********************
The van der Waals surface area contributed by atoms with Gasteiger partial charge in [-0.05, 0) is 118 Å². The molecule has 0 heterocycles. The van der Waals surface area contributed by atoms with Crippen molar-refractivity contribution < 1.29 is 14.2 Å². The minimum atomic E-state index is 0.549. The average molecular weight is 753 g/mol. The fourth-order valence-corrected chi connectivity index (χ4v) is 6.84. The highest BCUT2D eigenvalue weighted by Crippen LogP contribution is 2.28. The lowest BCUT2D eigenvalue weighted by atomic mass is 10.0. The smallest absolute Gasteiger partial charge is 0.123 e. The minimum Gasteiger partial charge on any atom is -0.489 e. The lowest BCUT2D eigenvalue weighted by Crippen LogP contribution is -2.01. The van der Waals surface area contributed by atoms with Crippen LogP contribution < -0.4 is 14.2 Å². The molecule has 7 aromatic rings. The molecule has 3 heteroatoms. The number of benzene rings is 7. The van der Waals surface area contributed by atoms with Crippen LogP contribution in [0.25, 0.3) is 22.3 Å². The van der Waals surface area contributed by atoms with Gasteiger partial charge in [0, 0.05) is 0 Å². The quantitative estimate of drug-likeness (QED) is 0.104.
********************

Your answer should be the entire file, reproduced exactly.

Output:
The van der Waals surface area contributed by atoms with Gasteiger partial charge in [-0.05, 0) is 118 Å². The molecule has 0 heterocycles. The van der Waals surface area contributed by atoms with Crippen molar-refractivity contribution < 1.29 is 14.2 Å². The minimum atomic E-state index is 0.549. The average molecular weight is 753 g/mol. The fourth-order valence-corrected chi connectivity index (χ4v) is 6.84. The highest BCUT2D eigenvalue weighted by Crippen LogP contribution is 2.28. The lowest BCUT2D eigenvalue weighted by atomic mass is 10.0. The smallest absolute Gasteiger partial charge is 0.123 e. The minimum Gasteiger partial charge on any atom is -0.489 e. The lowest BCUT2D eigenvalue weighted by Crippen LogP contribution is -2.01. The van der Waals surface area contributed by atoms with Crippen LogP contribution < -0.4 is 14.2 Å². The molecule has 7 aromatic rings. The molecule has 3 heteroatoms. The number of benzene rings is 7. The van der Waals surface area contributed by atoms with Crippen LogP contribution in [0.25, 0.3) is 22.3 Å². The van der Waals surface area contributed by atoms with Gasteiger partial charge in [0, 0.05) is 0 Å². The quantitative estimate of drug-likeness (QED) is 0.104.